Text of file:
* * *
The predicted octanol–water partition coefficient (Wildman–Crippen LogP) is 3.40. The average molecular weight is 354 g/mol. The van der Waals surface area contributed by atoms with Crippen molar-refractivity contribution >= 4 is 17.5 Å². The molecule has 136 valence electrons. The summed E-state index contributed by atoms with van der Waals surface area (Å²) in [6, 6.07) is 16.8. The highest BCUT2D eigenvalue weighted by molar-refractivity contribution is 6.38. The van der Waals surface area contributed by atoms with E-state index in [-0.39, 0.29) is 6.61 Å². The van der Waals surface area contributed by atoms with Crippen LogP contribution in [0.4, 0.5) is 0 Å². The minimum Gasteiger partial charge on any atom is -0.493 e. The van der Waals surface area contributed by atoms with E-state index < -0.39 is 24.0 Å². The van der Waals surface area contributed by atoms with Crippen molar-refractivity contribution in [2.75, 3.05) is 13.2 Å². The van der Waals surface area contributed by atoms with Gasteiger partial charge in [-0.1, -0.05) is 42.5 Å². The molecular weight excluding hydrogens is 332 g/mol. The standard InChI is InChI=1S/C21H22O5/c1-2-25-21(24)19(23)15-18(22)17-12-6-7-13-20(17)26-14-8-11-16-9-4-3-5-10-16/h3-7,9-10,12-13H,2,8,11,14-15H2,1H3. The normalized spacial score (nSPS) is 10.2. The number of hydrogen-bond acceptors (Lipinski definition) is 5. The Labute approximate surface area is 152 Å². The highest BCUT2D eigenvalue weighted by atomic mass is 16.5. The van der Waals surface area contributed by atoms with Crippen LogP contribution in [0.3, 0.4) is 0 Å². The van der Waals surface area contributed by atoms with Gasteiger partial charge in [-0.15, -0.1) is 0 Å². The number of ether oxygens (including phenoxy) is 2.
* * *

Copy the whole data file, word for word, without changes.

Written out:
The predicted octanol–water partition coefficient (Wildman–Crippen LogP) is 3.40. The average molecular weight is 354 g/mol. The van der Waals surface area contributed by atoms with Crippen molar-refractivity contribution >= 4 is 17.5 Å². The molecule has 136 valence electrons. The summed E-state index contributed by atoms with van der Waals surface area (Å²) in [6, 6.07) is 16.8. The highest BCUT2D eigenvalue weighted by molar-refractivity contribution is 6.38. The van der Waals surface area contributed by atoms with E-state index in [-0.39, 0.29) is 6.61 Å². The van der Waals surface area contributed by atoms with Crippen LogP contribution in [0.4, 0.5) is 0 Å². The minimum Gasteiger partial charge on any atom is -0.493 e. The van der Waals surface area contributed by atoms with E-state index < -0.39 is 24.0 Å². The van der Waals surface area contributed by atoms with Crippen molar-refractivity contribution in [2.75, 3.05) is 13.2 Å². The van der Waals surface area contributed by atoms with Gasteiger partial charge in [-0.1, -0.05) is 42.5 Å². The molecular weight excluding hydrogens is 332 g/mol. The standard InChI is InChI=1S/C21H22O5/c1-2-25-21(24)19(23)15-18(22)17-12-6-7-13-20(17)26-14-8-11-16-9-4-3-5-10-16/h3-7,9-10,12-13H,2,8,11,14-15H2,1H3. The normalized spacial score (nSPS) is 10.2. The number of hydrogen-bond acceptors (Lipinski definition) is 5. The Labute approximate surface area is 152 Å². The highest BCUT2D eigenvalue weighted by atomic mass is 16.5. The van der Waals surface area contributed by atoms with Crippen LogP contribution in [0.3, 0.4) is 0 Å². The van der Waals surface area contributed by atoms with Gasteiger partial charge in [-0.15, -0.1) is 0 Å². The number of ether oxygens (including phenoxy) is 2.